Pubmed Abstract | Pubmed Full Text | CrossRef Full Text | Google Scholar

Wierzbicka, A. (1995). Emotion and facial expression: a semantic perspective. Cult. Psychol. 1, 227–258. doi: 10.1177/1354067X9512005

Pubmed Abstract | Pubmed Full Text | CrossRef Full Text | Google Scholar

Keywords: facial expressions of emotion, facial expression recognition, basic emotions, emotion, validation, pictures, face perception, emotion recognition

Citation: Olszanowski M, Pochwatko G, Kuklinski K, Scibor-Rylski M, Lewinski P and Ohme RK (2015) Warsaw set of emotional facial expression pictures: a validation study of facial display photographs. Front. Psychol. 5:1516. doi: 10.3389/fpsyg.2014.01516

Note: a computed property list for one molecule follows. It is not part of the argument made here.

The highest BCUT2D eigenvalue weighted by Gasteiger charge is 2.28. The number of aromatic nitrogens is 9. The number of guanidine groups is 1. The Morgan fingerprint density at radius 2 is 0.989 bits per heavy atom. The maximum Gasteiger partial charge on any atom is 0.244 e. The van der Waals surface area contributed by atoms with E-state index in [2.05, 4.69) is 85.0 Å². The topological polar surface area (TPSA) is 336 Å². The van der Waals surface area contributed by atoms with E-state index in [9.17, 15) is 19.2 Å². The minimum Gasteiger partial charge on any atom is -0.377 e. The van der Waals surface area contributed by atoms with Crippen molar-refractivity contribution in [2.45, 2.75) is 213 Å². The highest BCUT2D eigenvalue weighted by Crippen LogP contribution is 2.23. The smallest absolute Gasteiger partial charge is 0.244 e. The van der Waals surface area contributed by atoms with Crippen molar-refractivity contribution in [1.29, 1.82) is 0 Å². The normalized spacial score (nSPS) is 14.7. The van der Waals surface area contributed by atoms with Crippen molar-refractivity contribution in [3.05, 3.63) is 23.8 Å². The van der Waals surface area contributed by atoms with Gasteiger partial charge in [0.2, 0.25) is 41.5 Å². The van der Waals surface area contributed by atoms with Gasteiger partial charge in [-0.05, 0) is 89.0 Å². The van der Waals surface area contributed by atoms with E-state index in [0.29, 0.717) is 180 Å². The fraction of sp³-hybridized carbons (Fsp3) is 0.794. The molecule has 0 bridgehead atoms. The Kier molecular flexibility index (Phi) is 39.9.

Received: 29 October 2014; Accepted: 09 December 2014;
Published online: 05 January 2015.

Edited by:

Natalie Ebner, University of Florida, USA

Reviewed by:

Meredith Minear, The College of Idaho, USA
Kristen M. Kennedy, University of Texas at Dallas, USA

Copyright © 2015 Olszanowski, Pochwatko, Kuklinski, Scibor-Rylski, Lewinski and Ohme. This is an open-access article distributed under the terms of the Creative Commons Attribution License (CC BY). The use, distribution or reproduction in other forums is permitted, provided the original author(s) or licensor are credited and that the original publication in this journal is cited, in accordance with accepted academic practice. No use, distribution or reproduction is permitted which does not comply with these terms.

*Correspondence: Michal Olszanowski, Department of Psychology, University of Social Sciences and Humanities, Chodakowska 19/31 Street, 03-815 Warsaw, Poland e-mail: